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No-No Boy Album Release Celebration
October 4, 2023 @ 8:00 pm$15 – $20
McMenamins History Presents
Co-sponsors by the Oregon Historical Society and Japanese American Museum of Oregon
No-No Boy’s Empire Electric Album Release Celebration
featuring music, storytelling and multimedia history presentations
Wednesday, October 4
1624 NW Glisan St, Portland
$15 advanced; $20 day of show
All ages welcome
Join us for this very special music-meets-history presentation! Performing as No-No Boy, Julian Saporiti’s music draws on years of research on Asian American history, and examines narratives of imperialism, identity, and spirituality. Along with his musical performances, Julian will be telling stories about his work and art with visual presentations on the stage’s big screen.
About No-No Boy and Empire Electric
Sounds contain histories and prophecies. If you listen closely, there are winding tales to be found in a string brushed by a handmade bow, worlds to be uncovered in the trill of a bird about to take flight, and truths to be reckoned with in the grain of an unknown voice. This is the revelation at the core of Empire Electric, the third album by No-No Boy, and its songs that examine narratives of imperialism, identity, and spirituality. It tells stories rooted in years of research and relationship-building, made vibrant and profound through a rich congregation of instrumental, environmental, and electronically manipulated sounds from Asia and America. Every single sound, from the gracious swell of a pedal steel to the warbling pluck of a koto, becomes a part of the poetic recasting of shared post-colonial trauma and the startling joys that can be wrung out of that hardship.
Storytelling has always been at the root of Julian Saporiti’s music as No-No Boy. The project developed as the central component of Saporiti’s PhD at Brown University, drawing on years of fieldwork and research on Asian American history to write folk songs with uncommon empathy and remarkable protagonists: prisoners at Japanese American internment camps who started a jazz band, Vietnamese musicians turned on to rock ‘n’ roll by American troops, a Cambodian American painter who painted only the most beautiful landscapes of his war-torn home. Along the way he started to draw on his own family’s history, including his mother’s escape from Vietnam during the war. His 2021 album 1975 was called “a remarkably powerful and moving album,” by Folk Alley and “gentle, catchy and accessible folk songs that feel instantly familiar,” by NPR – a contrast that gets to the heart of Saporiti’s songwriting.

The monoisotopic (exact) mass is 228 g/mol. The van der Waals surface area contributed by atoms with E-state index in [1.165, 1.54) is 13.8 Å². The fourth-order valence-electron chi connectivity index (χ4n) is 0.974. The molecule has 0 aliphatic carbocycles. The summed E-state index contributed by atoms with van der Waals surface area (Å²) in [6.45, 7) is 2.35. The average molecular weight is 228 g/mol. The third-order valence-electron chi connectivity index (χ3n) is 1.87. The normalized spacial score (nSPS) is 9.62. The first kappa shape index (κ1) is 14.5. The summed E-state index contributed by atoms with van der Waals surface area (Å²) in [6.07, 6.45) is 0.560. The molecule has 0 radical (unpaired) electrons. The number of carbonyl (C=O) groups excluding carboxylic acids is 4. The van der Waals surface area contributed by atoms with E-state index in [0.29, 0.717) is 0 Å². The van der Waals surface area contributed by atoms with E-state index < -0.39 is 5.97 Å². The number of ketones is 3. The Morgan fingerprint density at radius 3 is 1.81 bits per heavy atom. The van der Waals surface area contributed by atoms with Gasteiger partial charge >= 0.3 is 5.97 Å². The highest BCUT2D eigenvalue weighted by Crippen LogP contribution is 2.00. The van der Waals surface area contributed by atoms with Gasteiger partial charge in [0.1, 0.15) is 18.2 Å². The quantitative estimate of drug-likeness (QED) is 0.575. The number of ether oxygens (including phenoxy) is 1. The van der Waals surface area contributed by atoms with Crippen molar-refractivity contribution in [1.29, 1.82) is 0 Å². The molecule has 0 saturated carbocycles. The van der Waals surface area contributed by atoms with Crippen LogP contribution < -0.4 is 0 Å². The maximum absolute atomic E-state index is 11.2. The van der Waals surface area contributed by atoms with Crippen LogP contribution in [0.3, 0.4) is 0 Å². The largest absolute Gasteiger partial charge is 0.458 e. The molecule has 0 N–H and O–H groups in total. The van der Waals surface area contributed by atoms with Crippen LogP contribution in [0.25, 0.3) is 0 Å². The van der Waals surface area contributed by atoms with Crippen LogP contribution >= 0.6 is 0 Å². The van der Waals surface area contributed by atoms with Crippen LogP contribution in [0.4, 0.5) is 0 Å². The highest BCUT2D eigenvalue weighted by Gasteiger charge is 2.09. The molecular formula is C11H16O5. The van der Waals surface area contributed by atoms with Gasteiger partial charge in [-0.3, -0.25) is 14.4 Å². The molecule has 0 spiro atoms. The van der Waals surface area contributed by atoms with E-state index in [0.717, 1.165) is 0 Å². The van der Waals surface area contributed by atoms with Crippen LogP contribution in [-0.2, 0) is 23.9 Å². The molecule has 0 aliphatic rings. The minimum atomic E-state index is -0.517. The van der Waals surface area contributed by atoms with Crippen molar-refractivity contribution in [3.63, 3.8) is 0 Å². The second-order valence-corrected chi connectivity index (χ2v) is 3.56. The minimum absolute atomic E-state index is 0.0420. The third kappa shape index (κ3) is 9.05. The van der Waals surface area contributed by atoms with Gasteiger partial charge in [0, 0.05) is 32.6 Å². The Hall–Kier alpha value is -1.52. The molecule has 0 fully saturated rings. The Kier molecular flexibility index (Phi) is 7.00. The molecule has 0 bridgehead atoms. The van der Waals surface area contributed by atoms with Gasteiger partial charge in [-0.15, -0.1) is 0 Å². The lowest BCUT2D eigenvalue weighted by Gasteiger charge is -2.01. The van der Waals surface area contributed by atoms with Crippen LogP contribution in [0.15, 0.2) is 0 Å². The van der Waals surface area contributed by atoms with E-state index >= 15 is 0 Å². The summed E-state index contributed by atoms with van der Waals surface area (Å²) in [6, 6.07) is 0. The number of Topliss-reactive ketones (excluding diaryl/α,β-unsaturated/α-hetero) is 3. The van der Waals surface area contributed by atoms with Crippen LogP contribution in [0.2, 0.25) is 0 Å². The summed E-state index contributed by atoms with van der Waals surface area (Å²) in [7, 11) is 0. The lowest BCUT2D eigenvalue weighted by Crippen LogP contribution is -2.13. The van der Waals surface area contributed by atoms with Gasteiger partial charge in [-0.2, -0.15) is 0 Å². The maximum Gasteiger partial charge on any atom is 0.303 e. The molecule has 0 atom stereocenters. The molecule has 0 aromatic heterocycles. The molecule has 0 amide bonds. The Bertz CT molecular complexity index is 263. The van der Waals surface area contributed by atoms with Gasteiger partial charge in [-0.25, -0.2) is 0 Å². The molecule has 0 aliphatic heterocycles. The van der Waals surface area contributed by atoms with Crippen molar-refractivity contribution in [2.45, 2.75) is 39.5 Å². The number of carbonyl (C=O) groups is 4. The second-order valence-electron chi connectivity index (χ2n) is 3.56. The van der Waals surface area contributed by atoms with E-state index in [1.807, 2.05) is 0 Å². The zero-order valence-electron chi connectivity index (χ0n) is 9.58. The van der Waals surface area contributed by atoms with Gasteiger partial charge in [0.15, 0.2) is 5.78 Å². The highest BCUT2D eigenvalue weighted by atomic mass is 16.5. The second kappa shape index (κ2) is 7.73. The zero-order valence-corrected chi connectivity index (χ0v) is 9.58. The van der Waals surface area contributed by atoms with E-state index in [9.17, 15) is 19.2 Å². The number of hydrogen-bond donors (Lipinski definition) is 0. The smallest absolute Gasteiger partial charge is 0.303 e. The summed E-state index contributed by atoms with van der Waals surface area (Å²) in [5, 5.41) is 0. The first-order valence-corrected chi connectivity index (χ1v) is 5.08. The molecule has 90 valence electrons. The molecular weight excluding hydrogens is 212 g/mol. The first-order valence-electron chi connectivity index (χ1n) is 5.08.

After the completion of his PhD and the release of 1975, Saporiti found himself at an impasse. “My thinking had gotten incredibly deep,” he says, “as deep as we can train ourselves to get, really. But it was so narrow. I was working on the belief that there was one very small path to walk down and I had to take every footstep in that direction.” Seeking refuge from a bleak future of academic posturing, Saporiti, along with his wife and collaborator Emilia Halvorsen Saporiti, decamped to Blue Cliff, a monastery in New York state founded by celebrated Vietnamese Buddhist teacher and writer Thích Nh?t H?nh. There, they recalibrated. Sitting and breathing opened up a calm space for Saporiti to begin to reapproach many of the stories he’d collected as a part of his research with a new perspective, one rooted in raw honesty and a rejection of perfectionism. “The calcified mask of the intellectual professional began to crack open,” he writes in Empire Electric‘s liner notes.
Empire Electric is abundant with substantive storytelling. Saporiti’s knack for melody and the directness with which he sings make the picture whole. Without pretension and preachiness, listeners are drawn into the world of real people and their struggles while also being uplifted by melodies that tug the heart and ears in several directions at once. With the sincerity of a folk singer and a master producer’s ear for minutia, Saporiti probes the edges of pain for joy, using history and its remembered landscapes as a way to understand the ground on which we now stand. Sings the little monk, “Pro-tip for a good heart, be where your feet are now.”